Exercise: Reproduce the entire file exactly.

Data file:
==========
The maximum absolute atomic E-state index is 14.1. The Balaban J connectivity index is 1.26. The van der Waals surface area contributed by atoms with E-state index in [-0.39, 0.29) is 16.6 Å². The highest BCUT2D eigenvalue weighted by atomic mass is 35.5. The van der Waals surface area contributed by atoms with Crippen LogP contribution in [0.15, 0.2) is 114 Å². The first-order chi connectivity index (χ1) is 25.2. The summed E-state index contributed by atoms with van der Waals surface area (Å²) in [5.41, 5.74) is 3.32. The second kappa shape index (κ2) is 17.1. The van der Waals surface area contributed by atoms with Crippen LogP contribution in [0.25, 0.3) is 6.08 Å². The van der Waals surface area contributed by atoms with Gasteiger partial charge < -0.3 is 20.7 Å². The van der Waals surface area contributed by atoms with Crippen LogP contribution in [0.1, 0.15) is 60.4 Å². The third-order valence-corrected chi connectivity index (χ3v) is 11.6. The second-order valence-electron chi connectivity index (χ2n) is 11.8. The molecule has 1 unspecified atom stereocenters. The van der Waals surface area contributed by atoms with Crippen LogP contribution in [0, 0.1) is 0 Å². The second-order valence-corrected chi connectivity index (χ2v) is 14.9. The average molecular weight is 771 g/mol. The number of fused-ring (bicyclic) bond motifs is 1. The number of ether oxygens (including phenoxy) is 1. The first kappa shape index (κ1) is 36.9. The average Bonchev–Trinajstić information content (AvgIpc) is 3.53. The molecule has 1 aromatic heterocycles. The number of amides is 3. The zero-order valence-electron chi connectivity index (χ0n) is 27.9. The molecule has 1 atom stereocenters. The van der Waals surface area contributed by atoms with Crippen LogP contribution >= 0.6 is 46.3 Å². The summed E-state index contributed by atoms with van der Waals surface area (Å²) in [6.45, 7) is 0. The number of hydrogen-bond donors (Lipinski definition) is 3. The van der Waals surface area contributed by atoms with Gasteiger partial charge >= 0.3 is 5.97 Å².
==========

The maximum absolute atomic E-state index is 14.1. The Balaban J connectivity index is 1.26. The van der Waals surface area contributed by atoms with E-state index in [-0.39, 0.29) is 16.6 Å². The highest BCUT2D eigenvalue weighted by atomic mass is 35.5. The van der Waals surface area contributed by atoms with Crippen LogP contribution in [0.15, 0.2) is 114 Å². The first-order chi connectivity index (χ1) is 25.2. The summed E-state index contributed by atoms with van der Waals surface area (Å²) in [5.41, 5.74) is 3.32. The second kappa shape index (κ2) is 17.1. The van der Waals surface area contributed by atoms with Crippen LogP contribution in [0.25, 0.3) is 6.08 Å². The van der Waals surface area contributed by atoms with Gasteiger partial charge < -0.3 is 20.7 Å². The van der Waals surface area contributed by atoms with Crippen LogP contribution in [0.1, 0.15) is 60.4 Å². The third-order valence-corrected chi connectivity index (χ3v) is 11.6. The second-order valence-electron chi connectivity index (χ2n) is 11.8. The molecule has 1 unspecified atom stereocenters. The van der Waals surface area contributed by atoms with Crippen LogP contribution in [0, 0.1) is 0 Å². The second-order valence-corrected chi connectivity index (χ2v) is 14.9. The average molecular weight is 771 g/mol. The number of fused-ring (bicyclic) bond motifs is 1. The number of ether oxygens (including phenoxy) is 1. The first kappa shape index (κ1) is 36.9. The average Bonchev–Trinajstić information content (AvgIpc) is 3.53. The molecule has 1 aromatic heterocycles. The number of amides is 3. The zero-order valence-electron chi connectivity index (χ0n) is 27.9. The molecule has 1 atom stereocenters. The van der Waals surface area contributed by atoms with Crippen LogP contribution >= 0.6 is 46.3 Å². The summed E-state index contributed by atoms with van der Waals surface area (Å²) in [6.45, 7) is 0. The number of hydrogen-bond donors (Lipinski definition) is 3. The van der Waals surface area contributed by atoms with Gasteiger partial charge >= 0.3 is 5.97 Å².